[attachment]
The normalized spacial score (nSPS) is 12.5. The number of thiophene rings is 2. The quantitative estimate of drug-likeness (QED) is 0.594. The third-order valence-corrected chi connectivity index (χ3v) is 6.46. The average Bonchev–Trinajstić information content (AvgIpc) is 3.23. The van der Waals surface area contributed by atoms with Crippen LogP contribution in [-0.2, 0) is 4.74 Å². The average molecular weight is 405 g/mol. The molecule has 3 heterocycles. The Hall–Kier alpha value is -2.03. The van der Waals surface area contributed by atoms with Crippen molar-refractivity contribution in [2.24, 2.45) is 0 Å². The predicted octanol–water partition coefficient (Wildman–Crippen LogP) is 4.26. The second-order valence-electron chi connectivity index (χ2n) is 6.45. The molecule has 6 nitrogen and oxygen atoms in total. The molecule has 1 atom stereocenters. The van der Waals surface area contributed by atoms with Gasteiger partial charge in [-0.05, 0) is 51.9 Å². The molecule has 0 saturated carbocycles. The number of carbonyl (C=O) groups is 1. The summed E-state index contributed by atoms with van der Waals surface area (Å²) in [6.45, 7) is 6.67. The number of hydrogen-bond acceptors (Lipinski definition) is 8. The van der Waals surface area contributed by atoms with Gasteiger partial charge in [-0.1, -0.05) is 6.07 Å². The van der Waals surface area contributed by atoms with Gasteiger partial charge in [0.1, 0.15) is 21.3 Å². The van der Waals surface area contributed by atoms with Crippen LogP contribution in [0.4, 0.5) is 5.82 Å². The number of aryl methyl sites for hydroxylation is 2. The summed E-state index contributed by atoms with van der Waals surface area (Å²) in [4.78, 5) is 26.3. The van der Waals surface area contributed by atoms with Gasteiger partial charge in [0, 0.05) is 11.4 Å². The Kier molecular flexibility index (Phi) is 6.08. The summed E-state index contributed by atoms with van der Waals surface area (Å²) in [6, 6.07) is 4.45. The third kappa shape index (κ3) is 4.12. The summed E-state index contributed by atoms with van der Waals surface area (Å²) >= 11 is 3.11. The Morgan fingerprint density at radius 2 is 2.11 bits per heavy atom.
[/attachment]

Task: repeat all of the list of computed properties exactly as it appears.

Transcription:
The normalized spacial score (nSPS) is 12.5. The number of thiophene rings is 2. The quantitative estimate of drug-likeness (QED) is 0.594. The third-order valence-corrected chi connectivity index (χ3v) is 6.46. The average Bonchev–Trinajstić information content (AvgIpc) is 3.23. The van der Waals surface area contributed by atoms with Crippen LogP contribution in [-0.2, 0) is 4.74 Å². The average molecular weight is 405 g/mol. The molecule has 3 heterocycles. The Hall–Kier alpha value is -2.03. The van der Waals surface area contributed by atoms with Crippen molar-refractivity contribution in [2.24, 2.45) is 0 Å². The predicted octanol–water partition coefficient (Wildman–Crippen LogP) is 4.26. The second-order valence-electron chi connectivity index (χ2n) is 6.45. The molecule has 6 nitrogen and oxygen atoms in total. The molecule has 1 atom stereocenters. The van der Waals surface area contributed by atoms with Gasteiger partial charge in [-0.05, 0) is 51.9 Å². The molecule has 0 saturated carbocycles. The number of carbonyl (C=O) groups is 1. The summed E-state index contributed by atoms with van der Waals surface area (Å²) in [6.45, 7) is 6.67. The number of hydrogen-bond acceptors (Lipinski definition) is 8. The van der Waals surface area contributed by atoms with Gasteiger partial charge in [-0.1, -0.05) is 6.07 Å². The van der Waals surface area contributed by atoms with Gasteiger partial charge in [0.1, 0.15) is 21.3 Å². The van der Waals surface area contributed by atoms with Crippen LogP contribution in [0.4, 0.5) is 5.82 Å². The number of aryl methyl sites for hydroxylation is 2. The summed E-state index contributed by atoms with van der Waals surface area (Å²) in [4.78, 5) is 26.3. The van der Waals surface area contributed by atoms with Gasteiger partial charge in [0, 0.05) is 11.4 Å². The Kier molecular flexibility index (Phi) is 6.08. The summed E-state index contributed by atoms with van der Waals surface area (Å²) in [6, 6.07) is 4.45. The third kappa shape index (κ3) is 4.12. The summed E-state index contributed by atoms with van der Waals surface area (Å²) >= 11 is 3.11. The Morgan fingerprint density at radius 2 is 2.11 bits per heavy atom.